This program won the City of Kingston’s Participatory Budget vote for Midtown Kingston and received $20,000. These funds--coupled with the Kingston YMCA Farm Project funding for the students’ stipend and funding from the Kingston Land Trust through a $2,500 grant from Ulster Savings Bank, and a $5,000 grant from a foundation--will cover the program costs. The groups are now seeking additional funding for the filming of this process towards a documentary by Growing Films that will allow for this significant story and process to be shared with a broader audience. An anonymous donor has pledged $5,000 and a match is being sought through donations from the community by November 11th. Contributions can be made at PineStreetAfricanBurialGround.org.
Youth Employment Application Link: kingstonlandtrust.org/resources/pine-st-african-burial-ground/youth-design-application
Youth-Led Design Program Brochure Link: kingstonlandtrust.org/resources/pine-st-african-burial-ground/youth-design-brochure
To make a contribution, please visit donorbox.org/protect-pine-street-african-burial-ground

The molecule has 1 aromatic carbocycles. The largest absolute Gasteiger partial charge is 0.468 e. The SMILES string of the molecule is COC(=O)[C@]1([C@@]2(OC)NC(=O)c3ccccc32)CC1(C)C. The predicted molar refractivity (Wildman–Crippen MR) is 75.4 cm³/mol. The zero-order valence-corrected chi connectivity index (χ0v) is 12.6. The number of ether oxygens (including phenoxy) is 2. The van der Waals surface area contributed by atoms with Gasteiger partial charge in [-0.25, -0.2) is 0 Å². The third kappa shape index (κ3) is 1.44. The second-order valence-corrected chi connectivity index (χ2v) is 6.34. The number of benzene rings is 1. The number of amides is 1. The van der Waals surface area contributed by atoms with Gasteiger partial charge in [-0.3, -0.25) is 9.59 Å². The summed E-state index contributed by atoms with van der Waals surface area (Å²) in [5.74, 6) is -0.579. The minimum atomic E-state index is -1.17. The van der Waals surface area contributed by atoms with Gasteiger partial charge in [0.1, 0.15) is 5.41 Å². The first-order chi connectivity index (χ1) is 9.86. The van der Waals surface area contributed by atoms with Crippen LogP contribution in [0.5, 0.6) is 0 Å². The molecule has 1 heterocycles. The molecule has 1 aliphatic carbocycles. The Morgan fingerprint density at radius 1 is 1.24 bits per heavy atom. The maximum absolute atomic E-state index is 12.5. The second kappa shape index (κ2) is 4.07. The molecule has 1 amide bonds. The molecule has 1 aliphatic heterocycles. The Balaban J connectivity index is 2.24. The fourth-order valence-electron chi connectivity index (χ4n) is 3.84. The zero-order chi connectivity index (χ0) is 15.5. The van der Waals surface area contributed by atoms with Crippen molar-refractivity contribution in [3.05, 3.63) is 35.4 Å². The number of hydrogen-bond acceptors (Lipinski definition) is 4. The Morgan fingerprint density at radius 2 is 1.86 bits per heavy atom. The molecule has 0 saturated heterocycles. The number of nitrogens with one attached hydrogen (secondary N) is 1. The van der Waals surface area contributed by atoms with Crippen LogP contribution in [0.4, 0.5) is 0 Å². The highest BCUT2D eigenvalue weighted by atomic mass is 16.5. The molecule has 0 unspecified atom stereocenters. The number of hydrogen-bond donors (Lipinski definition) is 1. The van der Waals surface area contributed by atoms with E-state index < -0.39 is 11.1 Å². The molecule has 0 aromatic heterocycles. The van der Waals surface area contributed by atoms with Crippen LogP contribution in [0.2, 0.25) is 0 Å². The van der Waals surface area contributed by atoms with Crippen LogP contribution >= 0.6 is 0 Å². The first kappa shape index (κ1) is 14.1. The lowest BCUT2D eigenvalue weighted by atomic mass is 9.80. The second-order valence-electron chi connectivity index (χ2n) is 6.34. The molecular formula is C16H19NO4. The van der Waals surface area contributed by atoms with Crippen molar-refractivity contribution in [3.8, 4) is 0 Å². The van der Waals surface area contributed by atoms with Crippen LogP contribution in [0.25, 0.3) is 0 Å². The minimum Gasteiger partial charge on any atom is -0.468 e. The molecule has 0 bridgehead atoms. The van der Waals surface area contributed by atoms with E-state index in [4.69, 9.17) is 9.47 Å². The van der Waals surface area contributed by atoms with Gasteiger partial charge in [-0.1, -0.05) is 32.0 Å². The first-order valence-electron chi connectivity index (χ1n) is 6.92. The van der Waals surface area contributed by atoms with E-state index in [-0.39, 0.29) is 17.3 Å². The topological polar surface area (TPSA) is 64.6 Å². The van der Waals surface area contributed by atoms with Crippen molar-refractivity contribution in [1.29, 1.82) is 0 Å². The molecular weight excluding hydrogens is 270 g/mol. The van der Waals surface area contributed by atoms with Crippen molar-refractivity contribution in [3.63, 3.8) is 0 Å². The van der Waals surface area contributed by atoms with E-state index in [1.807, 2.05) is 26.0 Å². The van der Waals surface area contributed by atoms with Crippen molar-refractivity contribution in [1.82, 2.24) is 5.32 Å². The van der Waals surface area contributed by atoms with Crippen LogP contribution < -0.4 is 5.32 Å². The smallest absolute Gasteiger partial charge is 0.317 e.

To find out more about the site, visit: PineStreetAfricanBurialGround.org
For more information on the history of the site, read the report by local archaeologist, Joseph Diamond: Owned in Life, Owned in Death: The Pine Street African and African-American Burial Ground in Kingston, New York.
The Kingston Land Trust is 501c3 nonprofit organization that protects, creates access to, and activates land for the common good.
Harambee is a 501c3 nonprofit organization whose goal is to bring the community together through celebration and awareness of African American History.
Kingston YMCA Farm Project’s mission is to educate, nourish and connect the Kingston community with our urban farm. We are committed to racial and economic justice by working to create a more equitable food system for all. We are a nonprofit program of the YMCA of Kingston and Ulster County.
Growing Films is a local full service media company that produces, shoots, and edits artistic commercial, documentary, and storytelling content.
KaN is a Landscape Design firm committed to the creation of unique, engaging and integrated spaces.
KaN team approaches landscape projects as site curator, a content specialist involved with the anthology, interpretation, and display of human and environmental heritage material.
June 2018: The Kingston YMCA Farm Project and KaN Landscape Design partnered successfully on a previous pilot design project
May 2019: Volunteers help clean up the Pine Street African Burial Ground for the Community Gratitude Ceremony
May 2019: Community members gather for at the Pine Street African Burial Ground for the Community Gratitude Ceremony